Prenatal massage best practices and benefits
Elements Apr 30, 2014
Pregnancies can be a wonderful, life-changing experience for both parents. But the process of growing a healthy baby can put a lot of stress on a mother’s mind and body. And if a mother is stressed out or is feeling physically tense during a pregnancy, the baby can be directly affected by the emotions and physical discomfort that can occur.
To help soothe mom and baby during the nine months of rapid growth, changing hormones and overall exhaustion, expectant mothers should include regular massage therapy sessions into their overall prenatal plan.
“From the time you find out you’re pregnant and all the way through, there shouldn’t be a problem with getting a massage as long as you’re healthy and the baby’s healthy,” explains Kymberly Northey, massage therapist at Elements Glendale. “I believe that if there is a little less stress on the body during pregnancy, it can help a mom get through the pregnancy a little easier.”
If Mama’s Happy, Everybody’s Happy
As expectant moms grow a baby inside their bodies, there are so many changes -- both physical and mental -- that occur throughout the three trimesters of pregnancy. These changes can bring stress and discomfort to areas of your body that you may not have experienced issues with before.
To help alleviate the discomfort common during pregnancy, expectant moms can really benefit from massage in the shoulder, lower back, hips and feet areas, Northey says. Including prenatal massage into your pregnancy routine is not only good for promoting health and wellness for mom, but also for the baby.
“If you keep mom happy, the baby will pretty much stay happy as well,” says Northey. “You can tell sometimes when you’re massaging a mom that you’re relaxing and soothing the baby as well. The baby can totally tell what’s going on. It’s a pretty fascinating experience.”
The overall benefits of prenatal massage for mom and baby include:
- Improves circulation throughout the pregnancy.
- Reduces swelling in mom’s ankles and feet by keeping blood and lymphatic fluids flowing.
- Helps reduce mom’s sciatica pain as the baby gets bigger.
- Helps the baby to relax and have a healthier growing process.
- Prepares the body for labor and delivery.
“When I work on women who are within weeks of their delivery date, I do a lot of work on their glutes and lower back,” explains Northey. “This can help their pelvic bones get ready for the baby to arrive.”
Expectant Moms Deserve a Relaxing, Therapeutic Experience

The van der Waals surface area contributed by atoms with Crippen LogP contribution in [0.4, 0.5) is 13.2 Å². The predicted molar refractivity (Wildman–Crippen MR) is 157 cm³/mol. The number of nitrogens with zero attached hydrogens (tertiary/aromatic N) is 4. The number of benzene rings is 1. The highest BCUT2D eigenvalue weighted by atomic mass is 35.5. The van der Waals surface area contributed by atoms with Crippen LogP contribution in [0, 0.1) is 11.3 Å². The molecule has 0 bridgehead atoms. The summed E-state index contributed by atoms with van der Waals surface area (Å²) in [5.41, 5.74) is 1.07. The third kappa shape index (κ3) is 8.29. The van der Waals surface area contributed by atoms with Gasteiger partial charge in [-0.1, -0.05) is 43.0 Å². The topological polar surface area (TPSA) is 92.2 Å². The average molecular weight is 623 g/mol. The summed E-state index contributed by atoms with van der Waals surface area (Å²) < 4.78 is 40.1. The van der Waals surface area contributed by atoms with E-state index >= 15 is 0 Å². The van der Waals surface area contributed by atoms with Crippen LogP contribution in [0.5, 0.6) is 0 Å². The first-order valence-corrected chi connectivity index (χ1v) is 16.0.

Some women may be hesitant to get a prenatal massage because they’re afraid that if a therapist touches a certain spot that they will be put into labor. Northey advises that this misconception isn’t necessarily true, especially if the therapist is properly trained, there is open communication between the therapist and the client, and proper precautions are taken.
Deep pressure can be used during a prenatal massage if the client requests it, but Northey doesn’t suggest doing a deep tissue massage from head to toe as this approach can stress the body too much. Therapists also shouldn’t do trigger point therapy throughout the entire massage either, Northey advises, but should focus on keeping prenatal massage pressure consistently moderate and within the client’s preferred pressure level. You should expect a massage experience that is safe, relaxing, therapeutic and customized to your specific needs.
“My goal during a prenatal massage is to make sure that my clients are comfortable and that the massage is relaxing the client, not stressing out the body,” explains Northey. “Expectant moms already have a baby in their body that they are trying to keep comfortable. As a therapist, you don’t want to add additional stress or pressure.”
Setup Important for Comfort and Safety
While some modifications have to be made during a prenatal massage to ensure a mother’s comfort and the baby’s safety, there are several different setups that can make a prenatal massage relaxing and enjoyable. Northey’s Elements studio, for instance, uses a prenatal-specific cut-out table that allows clients to lay face down on the table while their belly is supported by a sling.
Another common option is called “sidelining,” which includes propping clients up on their side with various pillows. Since pregnant women aren’t supposed to lie on their backs for long periods of time, it’s important to use a wedge to prop up the client’s upper body from the table when they’re in the face-up position.
“In a cut-out table, the therapists can give clients the pressure they want and it’s easier for them to get to all of the parts of the client’s body that need to be massaged without having to move pillows,” explains Northey. “We can even stretch the client, too, because they are totally supported by the sling in the cut-out table. In any kind of setup, though, the mom’s health and the baby’s health are the most important things.”
If you’re expecting to add a bundle of joy to your family soon and you’d like to feel some relief from your body’s discomfort during the pregnancy, schedule a prenatal massage for a soothing therapeutic experience for both you and your baby. Feel free to visit the studio before your massage to walk through the room, see the prenatal setup that your studio offers, and get comfortable about the experience before your actual appointment.